Y2K, Collective Ritual, and Sound in the New Millennium
The recent New Year brought back some slightly embarrassing memories of past ball-droppings, 1999 in particular. That was the year, you’ll remember, when the world as we know it was to end due to all the clocks in all computers reading 0000 instead of 2000 – nuclear plants were to implode, bank accounts would be scrambled and a month later, the world would resemble some scene from The Road Warrior. I’ll fess up. I bought into the Y2K hype hook-line-and-sinker. I hunkered down in my living room with some old friends playing Risk that New Year’s Eve, I awaited an event of cataclysmic proportions. As the countdown droned on TV, it seemed every dice roll took me one step closer to the end . . . 10, 9, 8, 7, 6, 5, 4, 3, 2, 1. Upon zero, nothing changed and anxiety slowly began to leak from my body. Sting appeared on TV and introduced the new millennium with his jazzy “Brand New Day.” With lyrics about time and second chances, I grew to associate the song with a sense of profound relief. No matter how hokey Stings lyrics were (he uses the term “fuddy-duddy” at one point), “Brand New Day” will forever remind me of second-chances and possibility. Part of a clever advertising coup designed to reinvigorate Sting’s flagging career, the gospel tropes used in “Brand New Day” fit as a discursive response to the apocryphal (and apocalyptic) conversations circulating about Y2K at the time.
The history of technology is filled with utopian and dystopian visions of the future. Famously depicted in Apple’s “1984” commercial, the technocratic American narrative (Think Reaganomics) goes something like this: While developments in technology can allow for an increased sense of autonomy and individuality, they are unerringly used for evil. This evil strongly resembles a stereotypical Soviet culture where individuality is sacrificed for the good of the collective whole. Therefore, good technology promotes the individual while evil technology supports the collective.
If this seems a little heavy handed, it should be noted that the whole endeavor of mass computing has its roots in American Cold War history. After the atomic catastrophes of Hiroshima and Nagasaki, Vannevar Bush, then Director of the Office of Scientific Research and Development, predicted the Internet with the “memex machine” in his article to The Atlantic, “As We May Think.” Written to an unassuming audience, Bush suggests the destructive potential of atomic weaponry heralded a concrete limit to traditional methods of warfare, because of this the next battlefronts would be informatic. Y2K is a dystopic variation on this theme, atomic blow up by-way-of nuclear power had even become incorporated into some of its myths. These myths were a fantasy, to be sure, but they were rooted in the collective fears of a confused and dysphoric America, an America which had recently overcome Communism and lauded its rapidly developing technological sector as a new source of economic capital on the world stage. Y2K was scary because it played on a cultural fear of technology, which was paradoxically one of America’s key exports at the time.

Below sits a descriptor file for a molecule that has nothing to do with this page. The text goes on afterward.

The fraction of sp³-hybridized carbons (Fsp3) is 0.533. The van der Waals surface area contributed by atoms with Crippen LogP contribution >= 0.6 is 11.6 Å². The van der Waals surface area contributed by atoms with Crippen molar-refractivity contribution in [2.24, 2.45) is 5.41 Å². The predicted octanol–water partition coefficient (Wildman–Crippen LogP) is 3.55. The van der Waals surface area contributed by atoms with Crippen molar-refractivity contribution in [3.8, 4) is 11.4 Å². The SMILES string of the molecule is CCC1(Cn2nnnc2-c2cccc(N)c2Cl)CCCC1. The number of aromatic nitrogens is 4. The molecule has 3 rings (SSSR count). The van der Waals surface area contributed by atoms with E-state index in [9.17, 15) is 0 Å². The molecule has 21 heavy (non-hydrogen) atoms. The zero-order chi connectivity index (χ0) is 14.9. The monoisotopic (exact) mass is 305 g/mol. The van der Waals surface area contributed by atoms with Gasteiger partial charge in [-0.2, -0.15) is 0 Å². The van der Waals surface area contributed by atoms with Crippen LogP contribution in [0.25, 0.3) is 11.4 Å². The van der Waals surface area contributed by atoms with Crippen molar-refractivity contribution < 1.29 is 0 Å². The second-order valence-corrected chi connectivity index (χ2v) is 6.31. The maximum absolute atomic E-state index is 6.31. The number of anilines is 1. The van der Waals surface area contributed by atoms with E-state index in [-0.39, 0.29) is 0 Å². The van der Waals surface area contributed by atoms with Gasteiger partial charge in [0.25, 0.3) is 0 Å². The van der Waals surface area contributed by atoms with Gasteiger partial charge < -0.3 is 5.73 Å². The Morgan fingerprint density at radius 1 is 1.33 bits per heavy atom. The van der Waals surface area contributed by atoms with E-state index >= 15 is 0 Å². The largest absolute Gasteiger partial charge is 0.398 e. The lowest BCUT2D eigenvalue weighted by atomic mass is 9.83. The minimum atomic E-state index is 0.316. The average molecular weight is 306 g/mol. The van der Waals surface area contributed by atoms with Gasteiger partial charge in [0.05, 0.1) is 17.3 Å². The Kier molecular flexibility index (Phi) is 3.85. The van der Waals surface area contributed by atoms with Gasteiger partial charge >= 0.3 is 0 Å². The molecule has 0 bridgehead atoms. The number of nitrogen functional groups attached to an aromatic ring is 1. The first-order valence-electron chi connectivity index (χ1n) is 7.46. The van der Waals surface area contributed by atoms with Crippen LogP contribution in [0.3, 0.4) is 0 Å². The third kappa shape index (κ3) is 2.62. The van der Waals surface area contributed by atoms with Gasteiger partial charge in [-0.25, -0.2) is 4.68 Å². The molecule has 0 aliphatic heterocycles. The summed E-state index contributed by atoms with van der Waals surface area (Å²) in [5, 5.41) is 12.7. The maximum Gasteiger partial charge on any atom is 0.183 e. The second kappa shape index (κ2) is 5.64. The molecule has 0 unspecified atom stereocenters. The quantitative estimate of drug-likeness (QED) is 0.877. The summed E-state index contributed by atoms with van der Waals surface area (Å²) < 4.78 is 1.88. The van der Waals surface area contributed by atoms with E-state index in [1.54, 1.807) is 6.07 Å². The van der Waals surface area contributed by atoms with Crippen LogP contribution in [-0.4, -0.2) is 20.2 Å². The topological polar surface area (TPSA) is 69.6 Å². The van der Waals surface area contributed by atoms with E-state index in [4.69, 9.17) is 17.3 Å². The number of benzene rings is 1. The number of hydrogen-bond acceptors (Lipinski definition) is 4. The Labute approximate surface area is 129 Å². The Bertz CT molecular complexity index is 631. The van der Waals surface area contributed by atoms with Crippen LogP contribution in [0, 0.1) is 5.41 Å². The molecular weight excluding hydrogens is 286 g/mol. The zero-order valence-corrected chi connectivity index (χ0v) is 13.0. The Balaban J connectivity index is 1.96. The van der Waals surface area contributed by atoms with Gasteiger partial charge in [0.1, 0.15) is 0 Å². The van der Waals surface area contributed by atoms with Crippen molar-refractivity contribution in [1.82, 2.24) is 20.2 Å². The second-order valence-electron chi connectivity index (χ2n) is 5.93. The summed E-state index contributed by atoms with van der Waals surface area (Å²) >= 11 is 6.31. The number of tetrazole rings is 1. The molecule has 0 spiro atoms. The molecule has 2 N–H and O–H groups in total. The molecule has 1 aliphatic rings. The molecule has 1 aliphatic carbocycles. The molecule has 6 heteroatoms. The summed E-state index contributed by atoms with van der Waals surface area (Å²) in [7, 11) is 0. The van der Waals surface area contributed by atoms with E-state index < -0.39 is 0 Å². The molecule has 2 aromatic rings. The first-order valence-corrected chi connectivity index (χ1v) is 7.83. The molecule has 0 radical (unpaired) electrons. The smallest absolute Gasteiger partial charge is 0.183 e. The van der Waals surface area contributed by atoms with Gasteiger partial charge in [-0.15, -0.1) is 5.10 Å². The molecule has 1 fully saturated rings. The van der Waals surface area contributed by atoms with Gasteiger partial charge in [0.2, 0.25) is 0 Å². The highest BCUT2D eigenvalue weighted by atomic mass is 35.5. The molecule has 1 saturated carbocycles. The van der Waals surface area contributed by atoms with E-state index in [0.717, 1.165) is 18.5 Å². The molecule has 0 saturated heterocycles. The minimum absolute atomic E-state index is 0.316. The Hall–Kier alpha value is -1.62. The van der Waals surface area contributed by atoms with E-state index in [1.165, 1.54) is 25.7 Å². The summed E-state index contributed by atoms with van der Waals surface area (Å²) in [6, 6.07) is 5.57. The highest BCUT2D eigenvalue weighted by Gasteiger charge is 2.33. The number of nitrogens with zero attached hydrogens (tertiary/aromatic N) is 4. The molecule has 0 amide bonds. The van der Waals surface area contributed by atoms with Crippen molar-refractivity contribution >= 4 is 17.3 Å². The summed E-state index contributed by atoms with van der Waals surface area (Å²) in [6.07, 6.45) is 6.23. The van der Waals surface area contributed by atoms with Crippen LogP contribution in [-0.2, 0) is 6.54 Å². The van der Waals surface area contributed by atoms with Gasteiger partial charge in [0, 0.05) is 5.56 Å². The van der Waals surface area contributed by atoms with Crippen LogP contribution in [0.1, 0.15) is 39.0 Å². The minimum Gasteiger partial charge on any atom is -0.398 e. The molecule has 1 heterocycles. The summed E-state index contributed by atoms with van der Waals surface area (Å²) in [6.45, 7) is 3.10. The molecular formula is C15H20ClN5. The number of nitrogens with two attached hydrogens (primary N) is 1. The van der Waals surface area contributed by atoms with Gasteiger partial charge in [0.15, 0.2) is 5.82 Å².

It is an interesting contrast between the cultural environment of post-Cold War America and the loose backup calls of “brand new day,” with its rhythmic pleas to “stand up!” increasing in frequency and intensity as the song continues. Though the song has nothing to do with Y2K, or even technology, its position as a televised event after the ball dropped December 31, 1999, had solidified it forever in my imagination as a spiritual reaction to the technological paranoia of the time. Sting conveys a baptism narrative; as a country we had mysteriously been absolved of our technocratic sins. I was (and am) a believer. As I sit writing this on my iMac, I consider the many marketing strategies Apple has used in the last decade to convince me of the ways their software and hardware could define me as an individual. Sting redeems the pursuit of individuality through the use of gospel tropes. Instead of an almighty passing the judgement of heaven or hell, a technocratic neoliberal economy threatened the wrath of Y2K to nonbelievers at the turn of the millennium. As the proverbial gates to a new era of prosperity opened, Sting climbed higher in falsetto, “Stand up and be counted every boy and girl/Stand up all you lovers in the world/We’re starting up a brand new day.”
This year, as I watched a web steam of the ball drop January 31, 2010, I was able to later navigate to the MTV website and enjoy a Flaming Lips concert in Oklahoma City live from my computer. In this transition, something struck me. The potentials of computing, particularly video and sound editing (iMovie, Garageband and their disseminatory middle-man YouTube) still rely on an earlier Cold-War rhetoric of individualism and creative innovation to express the potential strengths of technology. Meanwhile any sense of collective ritual is set to the whim of a mouse-click, from New York to Oklahoma in a heartbeat. These new rituals compete with the old in a new context of hyper-individuality; ironically “Brand New Day” has become stuck once more in my head, as it has been routinely on New Years for the past 10 years. From these changes in collective ritual, what will it mean to celebrate the new year in 2011?